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Do you know how many servings of whole grain are contained in the Fruit & Maple Oatmeal? How about how many grams of protein are in the Premium Grilled Chicken Sandwich? You can learn that and more from the new highlighted information. Not everything on the under-400 calorie favorites list are good options -- and most contain a very high amount of sodium. Here are some of the better choices from the new list.
A small study recently published in The Journal of the American Medical Association reviewed the clinical responses of three popular diet regimens in people that had already achieved weight loss. The goal of the study was to not only look at energy expenditure or the amount of calories burned but also evaluating other health markers such as hormone levels, enzymes, blood fats, and insulin sensitivities.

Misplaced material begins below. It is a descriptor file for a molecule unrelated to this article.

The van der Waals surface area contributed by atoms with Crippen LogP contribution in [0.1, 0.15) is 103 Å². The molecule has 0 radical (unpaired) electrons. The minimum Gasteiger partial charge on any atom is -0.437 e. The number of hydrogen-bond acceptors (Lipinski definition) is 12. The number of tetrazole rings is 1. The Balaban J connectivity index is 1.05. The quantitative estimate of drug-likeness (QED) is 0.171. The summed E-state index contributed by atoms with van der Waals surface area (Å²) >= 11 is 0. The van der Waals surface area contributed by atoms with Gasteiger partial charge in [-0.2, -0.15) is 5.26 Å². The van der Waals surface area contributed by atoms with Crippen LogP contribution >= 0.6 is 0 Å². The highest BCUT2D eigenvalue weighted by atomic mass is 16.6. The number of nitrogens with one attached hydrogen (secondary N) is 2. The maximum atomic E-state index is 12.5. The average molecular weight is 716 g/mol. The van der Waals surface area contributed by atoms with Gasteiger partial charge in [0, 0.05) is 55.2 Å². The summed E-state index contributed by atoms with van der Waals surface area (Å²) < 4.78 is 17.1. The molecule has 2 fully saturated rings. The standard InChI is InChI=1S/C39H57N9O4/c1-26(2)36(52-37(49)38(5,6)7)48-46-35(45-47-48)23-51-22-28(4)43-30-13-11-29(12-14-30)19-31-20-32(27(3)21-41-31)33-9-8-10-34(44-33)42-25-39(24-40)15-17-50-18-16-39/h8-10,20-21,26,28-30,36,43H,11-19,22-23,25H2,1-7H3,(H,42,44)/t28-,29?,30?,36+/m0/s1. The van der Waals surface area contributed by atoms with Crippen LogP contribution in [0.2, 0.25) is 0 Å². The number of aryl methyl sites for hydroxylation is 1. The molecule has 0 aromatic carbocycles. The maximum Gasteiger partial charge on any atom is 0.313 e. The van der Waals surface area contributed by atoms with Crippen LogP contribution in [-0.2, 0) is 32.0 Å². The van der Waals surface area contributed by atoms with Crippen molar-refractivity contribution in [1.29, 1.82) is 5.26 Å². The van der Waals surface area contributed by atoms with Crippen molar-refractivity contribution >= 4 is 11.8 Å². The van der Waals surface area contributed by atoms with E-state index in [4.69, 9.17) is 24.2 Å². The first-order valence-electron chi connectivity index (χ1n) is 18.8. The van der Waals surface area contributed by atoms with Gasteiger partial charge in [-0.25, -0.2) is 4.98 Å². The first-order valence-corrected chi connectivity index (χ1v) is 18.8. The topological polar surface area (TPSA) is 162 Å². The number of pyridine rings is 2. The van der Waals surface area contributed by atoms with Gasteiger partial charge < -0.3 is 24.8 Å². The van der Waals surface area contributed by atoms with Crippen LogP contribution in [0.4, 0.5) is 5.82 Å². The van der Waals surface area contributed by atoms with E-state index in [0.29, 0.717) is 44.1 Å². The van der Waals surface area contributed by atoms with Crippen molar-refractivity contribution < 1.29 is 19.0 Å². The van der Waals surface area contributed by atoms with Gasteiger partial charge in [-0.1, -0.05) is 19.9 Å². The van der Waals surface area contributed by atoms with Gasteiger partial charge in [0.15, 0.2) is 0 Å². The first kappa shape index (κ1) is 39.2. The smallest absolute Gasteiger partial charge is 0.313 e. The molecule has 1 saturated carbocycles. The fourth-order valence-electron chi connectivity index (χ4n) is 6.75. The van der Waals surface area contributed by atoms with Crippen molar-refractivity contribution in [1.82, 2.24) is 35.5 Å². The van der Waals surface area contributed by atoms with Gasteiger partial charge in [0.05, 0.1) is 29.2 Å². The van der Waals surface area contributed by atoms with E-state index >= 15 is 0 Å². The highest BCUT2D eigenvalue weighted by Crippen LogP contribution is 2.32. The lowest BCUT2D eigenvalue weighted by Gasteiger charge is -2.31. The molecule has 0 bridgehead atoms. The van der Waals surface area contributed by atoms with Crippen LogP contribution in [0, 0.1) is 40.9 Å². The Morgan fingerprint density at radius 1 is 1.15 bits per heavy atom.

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Study participants were obese or overweight adults between the ages of 18 and 40. Participants all followed the same initial diet for three months then moved to a one-month random rotation through three test diets that each mimicked popular eating plans. The initial three-month diet plan contained 45% of total calories from carbohydrates, 30% from fat, and 25% from protein. This macronutrient composition is consistent with generally accepted ranges that promote adequate intake of essential nutrients, vitamins, and minerals. A month later, each participant began a one-month rotation with one of these popular eating plans.